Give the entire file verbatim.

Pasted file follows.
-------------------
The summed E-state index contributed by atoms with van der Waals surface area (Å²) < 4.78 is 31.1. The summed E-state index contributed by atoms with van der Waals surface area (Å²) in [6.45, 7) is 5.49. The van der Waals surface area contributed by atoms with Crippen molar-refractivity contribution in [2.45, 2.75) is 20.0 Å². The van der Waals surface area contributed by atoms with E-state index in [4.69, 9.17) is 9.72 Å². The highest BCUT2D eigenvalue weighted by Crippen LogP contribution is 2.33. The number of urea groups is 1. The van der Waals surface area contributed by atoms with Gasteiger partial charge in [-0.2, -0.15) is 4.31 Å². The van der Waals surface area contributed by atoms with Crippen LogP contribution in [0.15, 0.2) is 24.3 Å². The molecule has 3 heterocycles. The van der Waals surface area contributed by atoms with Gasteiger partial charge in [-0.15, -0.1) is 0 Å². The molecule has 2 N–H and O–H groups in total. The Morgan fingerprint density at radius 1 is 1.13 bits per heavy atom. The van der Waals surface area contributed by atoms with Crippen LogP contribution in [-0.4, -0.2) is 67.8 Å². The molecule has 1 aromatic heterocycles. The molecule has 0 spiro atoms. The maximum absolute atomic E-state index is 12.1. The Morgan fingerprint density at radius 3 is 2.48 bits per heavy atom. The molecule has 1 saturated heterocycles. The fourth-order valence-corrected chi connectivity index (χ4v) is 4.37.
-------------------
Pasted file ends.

The summed E-state index contributed by atoms with van der Waals surface area (Å²) < 4.78 is 31.1. The summed E-state index contributed by atoms with van der Waals surface area (Å²) in [6.45, 7) is 5.49. The van der Waals surface area contributed by atoms with Crippen molar-refractivity contribution in [2.45, 2.75) is 20.0 Å². The van der Waals surface area contributed by atoms with E-state index in [4.69, 9.17) is 9.72 Å². The highest BCUT2D eigenvalue weighted by Crippen LogP contribution is 2.33. The number of urea groups is 1. The van der Waals surface area contributed by atoms with Gasteiger partial charge in [-0.2, -0.15) is 4.31 Å². The van der Waals surface area contributed by atoms with Crippen LogP contribution in [0.15, 0.2) is 24.3 Å². The molecule has 3 heterocycles. The van der Waals surface area contributed by atoms with Gasteiger partial charge in [-0.15, -0.1) is 0 Å². The molecule has 2 N–H and O–H groups in total. The Morgan fingerprint density at radius 1 is 1.13 bits per heavy atom. The van der Waals surface area contributed by atoms with Crippen LogP contribution in [-0.4, -0.2) is 67.8 Å². The molecule has 1 aromatic heterocycles. The molecule has 0 spiro atoms. The maximum absolute atomic E-state index is 12.1. The Morgan fingerprint density at radius 3 is 2.48 bits per heavy atom. The molecule has 1 saturated heterocycles. The fourth-order valence-corrected chi connectivity index (χ4v) is 4.37.